In efforts to boost relations with Latino American countries, Iran’s President Ebrahim Raisi arrived in Nicaragua this Tuesday and railed against US sanctions, a theme that both countries have in common.
In his first visit to Latin America, Iran’s President Ebrahim Raisi met with his Nicaraguan counterpart Daniel Ortega this Tuesday evening. During the visit in the Nicaragua’s presidential palace, Raisi rebuked US sanctions against both Iran and Nicaragua. Iran’s president then took part in a joint press conference with Ortega and there, Raisi said: “the United States wanted to paralyze our people with threats and sanctions, but it hasn’t been able to do it”.
Noting that in the past years, Iran has always had good relations with Nicaragua, Raisi also added that “in addition to friendly political, economic and commercial relations with Nicaragua, Iran has also had good cooperation with this country in the field of energy,” and that “in the past 2 years, bilateral interactions in the fields of industry, agriculture, science and technology, and medicine and therapy have also developed favorably”.
In August 2021, soon after taking office, Raisi spoke to his Nicaraguan counterpart Daniel Ortega and said the position of the two countries in “opposing the US hegemony is a valuable asset for interaction and convergence in the international arena.”
Visiting Nicaragua was indeed Raisi’s second stop, after Venezuela. He is also scheduled to visit Cuba, Iran’s other ally in the region. These three countries share close ties with Iran and also are at odds with the US. In fact, Raisi’s tour of allied nations in Latin America comes amid rising tensions with the administration of President Joe Biden.
In this round of Latino America trip, Iran’s president is accompanied by ministers of foreign affairs, defense, oil, and health. Hassan Rouhani was the last Iranian president to visit Venezuela and Cuba in 2016 while his predecessor Mahmoud Ahmadinejad had visited Nicaragua in 2007.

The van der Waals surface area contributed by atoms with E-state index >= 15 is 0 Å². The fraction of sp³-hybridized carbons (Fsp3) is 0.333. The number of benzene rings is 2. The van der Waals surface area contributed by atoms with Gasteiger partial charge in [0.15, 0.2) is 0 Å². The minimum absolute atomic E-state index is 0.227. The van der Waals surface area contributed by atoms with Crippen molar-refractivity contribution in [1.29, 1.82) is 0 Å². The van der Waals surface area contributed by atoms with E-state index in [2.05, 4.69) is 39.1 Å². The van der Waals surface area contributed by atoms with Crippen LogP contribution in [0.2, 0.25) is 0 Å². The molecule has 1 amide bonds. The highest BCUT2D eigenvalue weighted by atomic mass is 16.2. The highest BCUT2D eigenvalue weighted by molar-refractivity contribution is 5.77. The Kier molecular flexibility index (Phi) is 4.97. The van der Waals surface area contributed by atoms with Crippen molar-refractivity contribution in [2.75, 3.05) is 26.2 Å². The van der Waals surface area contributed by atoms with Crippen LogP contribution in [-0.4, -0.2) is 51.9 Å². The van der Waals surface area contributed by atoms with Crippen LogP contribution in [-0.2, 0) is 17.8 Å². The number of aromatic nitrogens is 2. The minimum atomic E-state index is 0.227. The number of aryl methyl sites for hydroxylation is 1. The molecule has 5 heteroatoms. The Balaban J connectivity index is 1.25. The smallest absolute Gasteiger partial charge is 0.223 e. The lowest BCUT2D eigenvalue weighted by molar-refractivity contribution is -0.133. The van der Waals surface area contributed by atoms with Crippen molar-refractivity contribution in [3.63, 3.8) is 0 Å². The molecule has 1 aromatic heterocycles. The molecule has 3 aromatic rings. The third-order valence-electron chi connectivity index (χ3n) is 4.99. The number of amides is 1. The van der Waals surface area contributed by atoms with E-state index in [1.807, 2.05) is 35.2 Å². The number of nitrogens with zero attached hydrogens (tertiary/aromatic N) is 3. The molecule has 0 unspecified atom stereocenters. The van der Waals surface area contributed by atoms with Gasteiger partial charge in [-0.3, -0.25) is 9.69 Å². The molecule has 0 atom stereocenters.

Why is this tip important
Visiting countries with shared concerns, on top of which is US hostility, would surely be of great political and economic value for Iran. It is worth mentioning here that Iran and Venezuela, for example, are major oil producers and both are sanctioned by the US. However, Iran has managed to export crude to Caracas, circumventing sanctions, to help the Latin American country rebuild its energy infrastructure.
During his visit to Venezuela and president Maduro this Monday, Raisi said the link between the two countries “is not normal, but rather a strategic relationship,” insisting that their nations have “common interests and we have common enemies that do not want the two countries, Iran and Venezuela, to be independent,” Raisi said referring to the US government.
Last year in June, Venezuelan President also visited Iran and then, he signed a 20-year pact with the Islamic Republic to expand cooperation in oil, petrochemicals and defense.
New agreements that were signed this week between Raisi and Maduro expanded to areas of science and technology, industry, as well as more cooperation on energy, oil, mines, automobiles, etc., which will push the current volume of their bilateral trade from $3.6 billion to $20 billion.
Iran’s relations with Cuba have also been steady, with Iranian officials often speaking about the “unlimited potential” to expand relations between the two countries. Both countries have been under US sanctions and are listed among the countries by the Biden administration as countries that are “not cooperating fully” in the fight against terrorism.